You can’t click a Photoshop mockup. This is probably the number one reason we skip static mockups. They aren’t real. Paper isn’t real either, but paper doesn’t have that expectation. A Photoshop mockup is on your screen. If it’s on your screen it should work. You can’t pull down menus in a Photoshop mockup, you can’t enter text into a field in a Photoshop mockup, you can’t click a link in a Photoshop mockup. HTML/CSS, on the other hand, is the real experience.

You can hyperlink in PowerPoint to other slides, so you can mockup the workflow a bit too. I agree that being able to click and move around a mockup is incredibly important.


That's a clever idea, and if it works for you, great. In fact I think it's a much better use than PowerPoint's intended purpose of crushing your soul bullet point by bullet point: http://norvig.com/Gettysburg/sld001.htm

It looks like you can sort of do this in Google Presentation too, though you have to figure out the URL to link to other slides.


Yeah, I have a feeling most presentation tools (Keynote, Impress, Google Presentation, etc.) would work well for this. In fact the only pain point I've ever had was the occasional desire to change the slide size. I've found that most of the basic effects in PP have a CSS equivalent as well, a surprising number of the things mocked up in PP can be recreated entirely in CSS without images.

Most of the actual graphics I use in the mockup I've made in Photoshop anyways, and just put them in the mockup, so those are reusable art assets on the final page.

(plus you can even mockup smaller gui details like drop-down menus if you are clever enough, though it's usually more work than it's worth)

I've found that most of the MS-Office tools can be abused to do a pretty good job in roles far removed from their original intent.


That's why I'm always using LaTeX-Beamer for presentations:

http://en.wikipedia.org/wiki/Beamer_%28LaTeX%29

If you aren't already familiar with LaTeX, it takes some time to get into it. But it's definitely worth the effort! I know a lot of people who, once they started to use LaTeX-Beamer, never touched Powerpoint again.

To get a feeling of what LaTeX-Beamer is all about, you might want to have a look at the following tutorial (PDF):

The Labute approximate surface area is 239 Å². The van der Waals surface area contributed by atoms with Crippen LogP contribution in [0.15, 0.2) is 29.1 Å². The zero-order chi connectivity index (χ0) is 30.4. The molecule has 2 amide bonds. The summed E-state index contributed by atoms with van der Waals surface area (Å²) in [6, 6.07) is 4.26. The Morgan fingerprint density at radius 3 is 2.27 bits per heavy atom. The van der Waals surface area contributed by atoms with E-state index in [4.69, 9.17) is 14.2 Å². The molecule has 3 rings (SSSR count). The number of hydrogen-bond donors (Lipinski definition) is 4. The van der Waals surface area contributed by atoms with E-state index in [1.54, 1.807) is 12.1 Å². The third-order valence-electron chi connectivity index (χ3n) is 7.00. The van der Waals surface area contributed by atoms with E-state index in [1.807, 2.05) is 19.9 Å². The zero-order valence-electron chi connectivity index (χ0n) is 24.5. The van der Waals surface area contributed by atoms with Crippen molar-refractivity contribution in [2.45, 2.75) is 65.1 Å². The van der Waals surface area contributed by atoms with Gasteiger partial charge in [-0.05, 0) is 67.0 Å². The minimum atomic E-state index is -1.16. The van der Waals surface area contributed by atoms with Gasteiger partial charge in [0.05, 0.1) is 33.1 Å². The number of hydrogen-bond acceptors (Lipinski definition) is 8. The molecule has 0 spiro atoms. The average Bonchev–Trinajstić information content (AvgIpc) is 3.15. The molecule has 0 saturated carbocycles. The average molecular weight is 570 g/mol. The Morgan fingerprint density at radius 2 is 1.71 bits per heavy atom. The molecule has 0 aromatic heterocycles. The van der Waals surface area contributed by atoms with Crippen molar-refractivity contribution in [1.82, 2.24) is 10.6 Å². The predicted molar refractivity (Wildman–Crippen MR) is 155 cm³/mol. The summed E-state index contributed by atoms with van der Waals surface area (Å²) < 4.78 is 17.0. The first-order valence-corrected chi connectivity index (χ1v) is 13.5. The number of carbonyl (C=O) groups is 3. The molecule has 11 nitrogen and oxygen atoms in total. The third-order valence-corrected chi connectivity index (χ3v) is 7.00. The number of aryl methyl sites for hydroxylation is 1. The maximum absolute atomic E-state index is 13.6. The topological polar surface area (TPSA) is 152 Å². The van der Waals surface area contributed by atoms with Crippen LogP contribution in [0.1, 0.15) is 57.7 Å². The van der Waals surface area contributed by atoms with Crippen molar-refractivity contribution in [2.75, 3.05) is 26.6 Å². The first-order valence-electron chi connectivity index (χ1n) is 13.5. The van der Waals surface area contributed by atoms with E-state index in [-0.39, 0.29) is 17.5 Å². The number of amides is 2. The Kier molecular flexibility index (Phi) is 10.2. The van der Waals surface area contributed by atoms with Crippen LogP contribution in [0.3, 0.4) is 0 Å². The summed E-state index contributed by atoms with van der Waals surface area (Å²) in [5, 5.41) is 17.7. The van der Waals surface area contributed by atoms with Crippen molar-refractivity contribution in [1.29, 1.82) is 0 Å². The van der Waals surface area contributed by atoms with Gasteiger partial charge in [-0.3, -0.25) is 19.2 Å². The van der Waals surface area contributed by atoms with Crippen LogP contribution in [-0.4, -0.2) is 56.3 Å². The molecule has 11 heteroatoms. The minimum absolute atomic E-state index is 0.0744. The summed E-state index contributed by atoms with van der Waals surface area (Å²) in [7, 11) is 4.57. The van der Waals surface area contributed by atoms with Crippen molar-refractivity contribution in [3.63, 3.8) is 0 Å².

http://www.tug.org/pracjourn/2005-4/mertz/mertz.pdf


Yeah, I've known some PowerPoint wizards who can build decent-size executable prototypes using .ppt files.


I find it odd that people think the web killed HyperCard, when its descendants have been part of every office suite for the last 20 years in the form of scriptable presentation software. You can even make games in Powerpoint if you're willing to kill a few braincells using VBA.


That HyperCard hasn't been resurrected is a crime against humanity. Absolutely brilliant piece of software.


What you describe here is mostly that Powerpoint allows you to do vector graphics (as opposed to raster graphics).

"Real" vector graphics tools like OpenOffice Draw or Inkscape may be even better suited.


You make a valid point. But I've found that while dedicated vector tools are designed to make high fidelity artwork, their workflows are just not as quick for just putting down stuff on the page quickly.

Case in point, I hammered out 37 slides a few weeks ago in about 2 hours that captured a rough site layout, and a simulated workflow via internal hyperlinks. Maybe it's my unfamiliarity with the better vector tools, but I doubt that I could sit down in the morning and hash out a working sketch of a site before a working lunch meeting the same day in Inkscape. (though I'd definitely want to create some of the art assets in those tools for the final design).


> vector tools are designed to make high fidelity artwork

This might be a valid point against Inkscape, but not against OpenOffice Draw.


Jason, I wonder if a "direct to code" approach tends to correlate with design styles like 37signals and Quora's that favor clean sparse text-oriented designs. Conversely a Photoshop-oriented approach is likely to lead to image-oriented designs, with a lot more visual richness, appealing more to the emotions.